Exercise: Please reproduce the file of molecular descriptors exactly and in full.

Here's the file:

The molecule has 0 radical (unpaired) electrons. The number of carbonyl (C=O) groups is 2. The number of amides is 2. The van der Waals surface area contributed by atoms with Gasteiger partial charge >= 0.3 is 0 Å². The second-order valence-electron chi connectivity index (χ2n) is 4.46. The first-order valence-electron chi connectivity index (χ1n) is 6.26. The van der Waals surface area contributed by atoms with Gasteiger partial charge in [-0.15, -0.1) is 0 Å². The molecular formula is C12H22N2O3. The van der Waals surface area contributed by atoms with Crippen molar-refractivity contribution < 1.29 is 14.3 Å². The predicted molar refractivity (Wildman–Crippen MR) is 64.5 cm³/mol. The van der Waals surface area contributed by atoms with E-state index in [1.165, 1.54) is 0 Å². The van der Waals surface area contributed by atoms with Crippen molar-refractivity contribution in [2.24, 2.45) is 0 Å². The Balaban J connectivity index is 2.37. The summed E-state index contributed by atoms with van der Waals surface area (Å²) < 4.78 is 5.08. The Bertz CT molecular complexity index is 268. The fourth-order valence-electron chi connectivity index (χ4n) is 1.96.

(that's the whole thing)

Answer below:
The molecule has 0 radical (unpaired) electrons. The number of carbonyl (C=O) groups is 2. The number of amides is 2. The van der Waals surface area contributed by atoms with Gasteiger partial charge >= 0.3 is 0 Å². The second-order valence-electron chi connectivity index (χ2n) is 4.46. The first-order valence-electron chi connectivity index (χ1n) is 6.26. The van der Waals surface area contributed by atoms with Gasteiger partial charge in [-0.15, -0.1) is 0 Å². The molecular formula is C12H22N2O3. The van der Waals surface area contributed by atoms with Crippen molar-refractivity contribution < 1.29 is 14.3 Å². The predicted molar refractivity (Wildman–Crippen MR) is 64.5 cm³/mol. The van der Waals surface area contributed by atoms with E-state index in [1.165, 1.54) is 0 Å². The van der Waals surface area contributed by atoms with Crippen molar-refractivity contribution in [2.24, 2.45) is 0 Å². The Balaban J connectivity index is 2.37. The summed E-state index contributed by atoms with van der Waals surface area (Å²) < 4.78 is 5.08. The Bertz CT molecular complexity index is 268. The fourth-order valence-electron chi connectivity index (χ4n) is 1.96.